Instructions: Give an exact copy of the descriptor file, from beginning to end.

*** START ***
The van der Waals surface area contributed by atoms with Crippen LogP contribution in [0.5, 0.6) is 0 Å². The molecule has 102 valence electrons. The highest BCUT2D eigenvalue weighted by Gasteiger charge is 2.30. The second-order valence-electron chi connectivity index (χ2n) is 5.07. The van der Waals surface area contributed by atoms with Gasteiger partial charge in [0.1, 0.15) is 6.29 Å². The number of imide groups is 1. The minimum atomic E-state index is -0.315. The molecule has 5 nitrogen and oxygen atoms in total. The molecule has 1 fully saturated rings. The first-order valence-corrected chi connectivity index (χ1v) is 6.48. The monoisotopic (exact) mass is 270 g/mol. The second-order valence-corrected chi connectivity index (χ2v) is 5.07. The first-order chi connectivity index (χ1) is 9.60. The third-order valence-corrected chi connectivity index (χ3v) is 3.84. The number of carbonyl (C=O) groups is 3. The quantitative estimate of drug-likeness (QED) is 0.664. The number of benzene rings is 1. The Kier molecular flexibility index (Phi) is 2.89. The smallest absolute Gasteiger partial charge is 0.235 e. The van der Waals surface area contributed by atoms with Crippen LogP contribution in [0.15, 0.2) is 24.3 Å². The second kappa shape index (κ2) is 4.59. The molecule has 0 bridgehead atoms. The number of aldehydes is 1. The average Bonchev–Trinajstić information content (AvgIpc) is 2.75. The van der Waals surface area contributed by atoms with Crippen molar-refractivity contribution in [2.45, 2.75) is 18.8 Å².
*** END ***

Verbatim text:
The van der Waals surface area contributed by atoms with Crippen LogP contribution in [0.5, 0.6) is 0 Å². The molecule has 102 valence electrons. The highest BCUT2D eigenvalue weighted by Gasteiger charge is 2.30. The second-order valence-electron chi connectivity index (χ2n) is 5.07. The van der Waals surface area contributed by atoms with Gasteiger partial charge in [0.1, 0.15) is 6.29 Å². The number of imide groups is 1. The minimum atomic E-state index is -0.315. The molecule has 5 nitrogen and oxygen atoms in total. The molecule has 1 fully saturated rings. The first-order valence-corrected chi connectivity index (χ1v) is 6.48. The monoisotopic (exact) mass is 270 g/mol. The second-order valence-corrected chi connectivity index (χ2v) is 5.07. The first-order chi connectivity index (χ1) is 9.60. The third-order valence-corrected chi connectivity index (χ3v) is 3.84. The number of carbonyl (C=O) groups is 3. The quantitative estimate of drug-likeness (QED) is 0.664. The number of benzene rings is 1. The Kier molecular flexibility index (Phi) is 2.89. The smallest absolute Gasteiger partial charge is 0.235 e. The van der Waals surface area contributed by atoms with Crippen LogP contribution in [0.15, 0.2) is 24.3 Å². The second kappa shape index (κ2) is 4.59. The molecule has 0 bridgehead atoms. The number of aldehydes is 1. The average Bonchev–Trinajstić information content (AvgIpc) is 2.75. The van der Waals surface area contributed by atoms with Crippen molar-refractivity contribution in [2.45, 2.75) is 18.8 Å².